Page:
A British officer in the 44th regiment, who had occasion, when in Paris, to pass one of the bridges across the Seine, had his boots, which had been previously well polished, dirtied by a poodle Dog rubbing against them. He in consequence went to a man who was stationed on the bridge, and had them cleaned. The same circumstance having occurred more than once, his curiosity was excited, and he watched the Dog. He saw him roll himself in the mud of the river, and then watch for a person with well polished boots, against which he contrived to rub himself. Finding that the shoeblack was the owner of the Dog, he taxed him with the artifice; and, after a little hesitation, he confessed that he had taught the Dog the trick in order to procure customers for himself. The officer being much struck with the Dog’s sagacity, purchased him at a high price, and brought him to England. He kept him tied up in London for some time, and then released him. The dog remained with him a day or two, and then made his escape. A fortnight afterwards he was found with his former master, pursuing his old trade on the bridge.
— Samuel Griswold Goodrich, Tales of Animals, 1835
In several years, a young Russian will inherit vast estates. Because he has socialist ideals, he intends, now, to give the land to the peasants. But he knows that in time his ideals may fade. To guard against this possibility, he does two things. He first signs a legal document, which will automatically give away the land, and which can be revoked only with his wife’s consent. He then says to his wife, ‘Promise me that, if I ever change my mind, and ask you to revoke this document, you will not consent.’ He adds, ‘I regard my ideals as essential to me. If I lose these ideals, I want you to think that I cease to exist. I want you to regard your husband then, not as me, the man who asks for this promise, but only as his corrupted later self. Promise me that you will not do what he asks.’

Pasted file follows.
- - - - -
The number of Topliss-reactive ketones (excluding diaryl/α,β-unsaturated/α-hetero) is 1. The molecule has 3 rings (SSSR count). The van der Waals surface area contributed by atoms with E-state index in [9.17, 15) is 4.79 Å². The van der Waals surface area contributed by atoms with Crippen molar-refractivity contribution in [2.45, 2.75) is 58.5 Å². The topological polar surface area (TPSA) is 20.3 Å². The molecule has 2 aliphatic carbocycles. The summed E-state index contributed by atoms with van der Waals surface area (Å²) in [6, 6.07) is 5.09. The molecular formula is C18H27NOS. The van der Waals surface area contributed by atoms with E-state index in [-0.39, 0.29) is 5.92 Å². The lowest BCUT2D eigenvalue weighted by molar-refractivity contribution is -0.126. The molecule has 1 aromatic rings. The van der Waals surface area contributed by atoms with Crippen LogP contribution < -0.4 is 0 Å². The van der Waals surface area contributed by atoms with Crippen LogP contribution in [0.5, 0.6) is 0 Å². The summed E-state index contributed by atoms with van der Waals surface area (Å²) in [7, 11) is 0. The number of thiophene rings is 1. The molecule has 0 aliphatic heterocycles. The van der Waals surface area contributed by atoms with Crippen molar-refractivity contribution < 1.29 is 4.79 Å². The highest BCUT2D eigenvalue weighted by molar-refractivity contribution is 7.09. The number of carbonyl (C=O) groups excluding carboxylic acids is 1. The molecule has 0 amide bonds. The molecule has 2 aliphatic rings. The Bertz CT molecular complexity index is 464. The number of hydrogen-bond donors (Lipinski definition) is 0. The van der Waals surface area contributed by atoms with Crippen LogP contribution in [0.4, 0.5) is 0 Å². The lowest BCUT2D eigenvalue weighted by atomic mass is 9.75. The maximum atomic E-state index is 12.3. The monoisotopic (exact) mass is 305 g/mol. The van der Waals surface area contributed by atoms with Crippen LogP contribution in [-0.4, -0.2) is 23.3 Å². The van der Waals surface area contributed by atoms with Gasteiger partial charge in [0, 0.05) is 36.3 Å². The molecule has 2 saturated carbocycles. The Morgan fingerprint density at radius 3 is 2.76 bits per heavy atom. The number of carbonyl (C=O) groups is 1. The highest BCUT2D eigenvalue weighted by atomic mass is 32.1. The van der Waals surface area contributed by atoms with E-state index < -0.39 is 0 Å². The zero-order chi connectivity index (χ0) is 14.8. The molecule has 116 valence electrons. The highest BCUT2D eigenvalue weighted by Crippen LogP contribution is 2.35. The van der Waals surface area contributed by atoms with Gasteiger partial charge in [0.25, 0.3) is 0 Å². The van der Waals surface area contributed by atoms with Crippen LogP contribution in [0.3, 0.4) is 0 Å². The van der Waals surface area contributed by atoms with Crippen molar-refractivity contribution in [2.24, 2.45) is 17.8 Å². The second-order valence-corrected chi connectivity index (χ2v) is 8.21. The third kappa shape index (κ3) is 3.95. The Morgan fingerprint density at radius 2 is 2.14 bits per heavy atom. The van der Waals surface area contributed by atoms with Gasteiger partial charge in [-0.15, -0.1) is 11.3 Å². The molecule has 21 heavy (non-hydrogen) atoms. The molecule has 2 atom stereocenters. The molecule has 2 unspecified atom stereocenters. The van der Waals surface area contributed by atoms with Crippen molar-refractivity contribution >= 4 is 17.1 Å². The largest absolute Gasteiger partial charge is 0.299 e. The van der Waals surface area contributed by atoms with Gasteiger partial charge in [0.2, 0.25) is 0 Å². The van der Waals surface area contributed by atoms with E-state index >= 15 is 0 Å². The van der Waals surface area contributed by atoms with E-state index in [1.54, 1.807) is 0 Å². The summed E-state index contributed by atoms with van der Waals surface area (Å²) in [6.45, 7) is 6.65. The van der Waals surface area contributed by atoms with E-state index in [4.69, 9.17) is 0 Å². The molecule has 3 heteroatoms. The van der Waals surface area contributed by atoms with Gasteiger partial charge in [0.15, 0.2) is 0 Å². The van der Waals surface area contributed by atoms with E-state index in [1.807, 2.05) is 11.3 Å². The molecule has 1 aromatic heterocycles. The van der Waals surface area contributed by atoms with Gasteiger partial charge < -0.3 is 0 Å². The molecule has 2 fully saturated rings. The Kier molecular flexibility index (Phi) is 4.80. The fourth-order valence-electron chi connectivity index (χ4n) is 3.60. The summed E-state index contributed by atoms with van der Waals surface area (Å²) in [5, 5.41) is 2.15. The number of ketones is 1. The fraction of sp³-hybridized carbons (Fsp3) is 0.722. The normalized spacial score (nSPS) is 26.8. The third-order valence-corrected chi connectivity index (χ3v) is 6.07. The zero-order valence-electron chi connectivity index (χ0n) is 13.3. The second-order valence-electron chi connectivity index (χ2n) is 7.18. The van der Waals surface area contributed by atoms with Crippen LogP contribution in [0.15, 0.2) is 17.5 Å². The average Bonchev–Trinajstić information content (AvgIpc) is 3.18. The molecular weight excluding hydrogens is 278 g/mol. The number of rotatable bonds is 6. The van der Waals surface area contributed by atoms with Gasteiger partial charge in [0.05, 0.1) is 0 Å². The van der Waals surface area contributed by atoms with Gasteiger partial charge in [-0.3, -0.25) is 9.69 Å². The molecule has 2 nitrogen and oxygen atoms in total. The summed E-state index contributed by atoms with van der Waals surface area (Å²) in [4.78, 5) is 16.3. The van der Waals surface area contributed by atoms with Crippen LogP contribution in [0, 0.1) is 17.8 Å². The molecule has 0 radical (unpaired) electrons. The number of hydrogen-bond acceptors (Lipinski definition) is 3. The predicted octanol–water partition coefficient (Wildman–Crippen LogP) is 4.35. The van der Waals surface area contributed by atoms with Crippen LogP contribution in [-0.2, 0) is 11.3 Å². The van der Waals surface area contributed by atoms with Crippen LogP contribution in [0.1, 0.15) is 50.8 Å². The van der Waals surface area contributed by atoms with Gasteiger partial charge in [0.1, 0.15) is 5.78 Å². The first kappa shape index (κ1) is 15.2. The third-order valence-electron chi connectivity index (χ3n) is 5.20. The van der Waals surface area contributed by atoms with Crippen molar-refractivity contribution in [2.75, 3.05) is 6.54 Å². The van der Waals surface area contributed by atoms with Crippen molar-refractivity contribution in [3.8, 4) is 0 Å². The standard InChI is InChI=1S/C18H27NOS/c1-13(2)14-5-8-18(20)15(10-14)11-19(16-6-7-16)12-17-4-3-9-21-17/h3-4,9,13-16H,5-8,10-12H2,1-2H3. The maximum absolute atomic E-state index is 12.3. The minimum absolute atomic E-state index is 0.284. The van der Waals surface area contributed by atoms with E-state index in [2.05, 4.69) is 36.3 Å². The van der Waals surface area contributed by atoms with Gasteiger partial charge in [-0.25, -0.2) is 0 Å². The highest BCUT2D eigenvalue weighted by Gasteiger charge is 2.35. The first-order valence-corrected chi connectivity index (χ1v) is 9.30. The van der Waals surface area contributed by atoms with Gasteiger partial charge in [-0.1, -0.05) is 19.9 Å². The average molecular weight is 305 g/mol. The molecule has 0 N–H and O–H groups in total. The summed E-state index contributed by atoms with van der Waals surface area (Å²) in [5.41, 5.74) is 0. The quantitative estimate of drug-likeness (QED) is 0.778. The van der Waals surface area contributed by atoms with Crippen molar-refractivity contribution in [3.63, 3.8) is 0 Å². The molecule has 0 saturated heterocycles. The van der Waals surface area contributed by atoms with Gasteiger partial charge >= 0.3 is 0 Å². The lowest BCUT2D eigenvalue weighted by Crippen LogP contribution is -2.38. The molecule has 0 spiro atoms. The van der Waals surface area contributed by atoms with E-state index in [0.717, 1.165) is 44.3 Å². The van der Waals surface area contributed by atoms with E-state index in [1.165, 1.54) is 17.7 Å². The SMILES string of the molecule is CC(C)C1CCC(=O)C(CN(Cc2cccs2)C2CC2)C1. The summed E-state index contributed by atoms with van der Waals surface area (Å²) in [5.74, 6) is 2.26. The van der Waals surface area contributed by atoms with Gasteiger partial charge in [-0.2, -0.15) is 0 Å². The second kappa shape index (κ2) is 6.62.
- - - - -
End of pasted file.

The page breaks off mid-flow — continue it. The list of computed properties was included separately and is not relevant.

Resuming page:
She agrees. In time the Russian’s ideals fade, and when he inherits the land he asks his wife to revoke the document, declaring that he releases her from her earlier commitment. What is her obligation here? She had made her promise to her earlier husband, but is that a different person from the man before her now? In her view, the man to whom she made her promise no longer exists, and so cannot release her from her obligation. Is this right? If a person is a succession of earlier and later selves, does a promise attach to a person or to a self?
Partially paralyzed in the Boer War, British infantry officer Hugh Trenchard traveled to Switzerland to recuperate and took up tobogganing out of boredom. Because he couldn’t brake properly, he traveled dangerously fast, and one day the toboggan leapt over the bank and parted company with him in midair. “His body hit the side of the hill two or three times before coming to rest in a snowdrift nearly thirty feet below”:
When he came to his head was throbbing violently. Solicitious hands raised him. He pushed them aside in a sudden fury of excitement and happiness. He could walk again unaided. Whatever other damage he might have done himself as he bounced down the hill-side like a rubber ball, he had recovered the use of his legs. Apart from a dull pain near the base of his spine he felt no aftereffects. Something must have clicked back into place; he had cured himself by violence.